For all its insignificance, there was one thing that Bentham had: hundreds of thousands of human lives. The Vehn depended on human flesh to live, and Bentham was an easier target than the protected trade routes or the more valuable systems with a constant Imperial presence.
He aimed the aircar towards home, a single tall house in Satori fashion built in the middle of an overgrown steppe. It was stately but dilapidated from centuries of half-hearted care. The men spent their lives serving the fleet, while their offworld wives knew nothing about living on Bentham. Tarillions are gentlemen-officers, not farmers, his Aunt Egnathine would say to any suggestion that they should do something about the advancing prairie.
The aircar cut a burning path through the grass as Tarillion landed with a hard lurch. He scrambled out of the vehicle and made for the stables, the smell of scorched weeds behind him. Fire and caustic chemicals were the only things that kept Bentham’s lush grasses under control. Without careful management by Benthan farmers, the prairies would cover every inch of land on the planet.
He broke into an all-out run as he heard–no, felt–the alarm sound again, setting his teeth on edge. Meno was safe as she could be in the underground municipal shelter. Now was the time to make sure that the Vehn didn’t land–the shelters could only protect her for so long.
He could see his destination now: a flat pad a few hundred feet behind the house with small built-in alcoves for aircars. Aunt Egnathine liked to call it their stables, preferring the aristocratic flair of the word, but in reality it was simply an open air garage.
Grass pushed up through cracks in the pad. The whole estate would be doomed in a few years, if no one was here to care for it. Tarillion found that the idea didn’t bother him much.
He made for the farthest stall. A circular glob of metal parts sat there waiting, with Tarillion scrawled in patchy paint on one side of it. He felt a faint flush of affection for the old firecar. Every farming family on Bentham had one–the prairies caught on fire every summer and they had to be put out before they scorched the few crops that Bentham could grow. It was the responsibility of farmers’ sons to put out the fires. The Tarillions never farmed, but Lees bought the firecar himself when his father died and left Lees the lord of the manor. Fires threatened their estate too, even if they were soldiers rather than farmers.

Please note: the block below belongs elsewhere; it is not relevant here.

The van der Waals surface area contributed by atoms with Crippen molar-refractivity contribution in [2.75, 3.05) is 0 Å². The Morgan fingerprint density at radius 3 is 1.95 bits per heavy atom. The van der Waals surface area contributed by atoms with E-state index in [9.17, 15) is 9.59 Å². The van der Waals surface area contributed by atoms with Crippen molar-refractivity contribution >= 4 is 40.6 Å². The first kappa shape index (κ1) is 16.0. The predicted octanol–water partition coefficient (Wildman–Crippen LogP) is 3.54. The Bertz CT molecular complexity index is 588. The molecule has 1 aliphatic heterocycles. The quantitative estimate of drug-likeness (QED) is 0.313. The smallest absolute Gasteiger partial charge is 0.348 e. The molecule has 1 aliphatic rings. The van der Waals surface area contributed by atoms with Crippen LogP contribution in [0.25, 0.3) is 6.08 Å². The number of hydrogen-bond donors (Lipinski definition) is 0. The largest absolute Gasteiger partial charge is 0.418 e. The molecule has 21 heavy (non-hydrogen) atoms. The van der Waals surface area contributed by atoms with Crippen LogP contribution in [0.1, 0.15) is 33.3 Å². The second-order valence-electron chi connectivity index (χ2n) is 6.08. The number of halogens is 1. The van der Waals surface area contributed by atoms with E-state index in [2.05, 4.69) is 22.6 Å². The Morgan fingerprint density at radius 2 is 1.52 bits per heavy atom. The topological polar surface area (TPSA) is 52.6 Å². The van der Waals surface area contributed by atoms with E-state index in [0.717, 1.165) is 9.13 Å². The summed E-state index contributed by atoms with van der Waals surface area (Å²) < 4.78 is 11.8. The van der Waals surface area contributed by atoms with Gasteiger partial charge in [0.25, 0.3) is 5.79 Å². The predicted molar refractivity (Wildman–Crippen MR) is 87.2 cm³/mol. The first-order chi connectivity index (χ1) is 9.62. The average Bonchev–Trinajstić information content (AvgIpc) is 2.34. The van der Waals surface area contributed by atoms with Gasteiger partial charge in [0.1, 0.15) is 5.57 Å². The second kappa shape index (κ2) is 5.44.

Most of the firecar’s bulk was composed of the cockpit and engines; its underside was heavy with chemical tanks and a single grappling hook on the front, used occasionally to tow equipment around the farms.
A wreck, Meno had called it. Lees couldn’t bring himself to disagree. It was a wreck. But it would have to do.
He climbed into the tiny cockpit and began warming up the rickety engine. The firecar shuddered and rumbled beneath him. He opened the comms, immediately muting the line to the house, and instead opened the line to the boys’ brigade.
“Winstat, Poppo, Hewie–you there?”
“Eh, Leesy–we’ve been on for a half cycle, waitin’ for you. Where’ve you been?”
Lees’ thoughts turned briefly to Meno. “Nowhere.”
“Nowhere indeed,” jeered Winstat. “Lemme guess, Nowhere’s got a head of black hair and a nice set of–”
“Shut it, Win,” said Lees. “What’s going on?”
“Vehn, looks like,” Poppo replied. “They’re sending the big three up. That’s a bad sign.”
The big three were the local government’s only permanent defense, a trio of slow mining vessels that had been awkwardly repurposed for defense. Only Imperial ships and troops were allowed guns with any real firepower; the big three were only good for smashing into other ships, their hulls covered with layers of heavy armor. It was the only kind planetary defense permitted to Bentham and most other subject worlds by Imperial authorities.
“They don’t know when the Imperial guardship’s comin,’” Hewie added. “They’ll show up sooner or later.”
“When everyone’s dead and eaten, probably,” said Tarillion, checking his fuel gauge. The firecar’s tanks were filled to the top with corrosive chemicals for extinguishing fires and driving back grasses, but its fuel tank was only half full. This better be quick, or I’ll be falling out of the sky even if no one takes a shot at me.
“Probably,” Hewie agreed. “What’re we going to do, boys?”
“Same thing we always do,” Winstat cackled. “Put out the damn fire!”
Tarillion grinned despite himself.
Empire’s Scion is part of the Galactic Genesis anthology.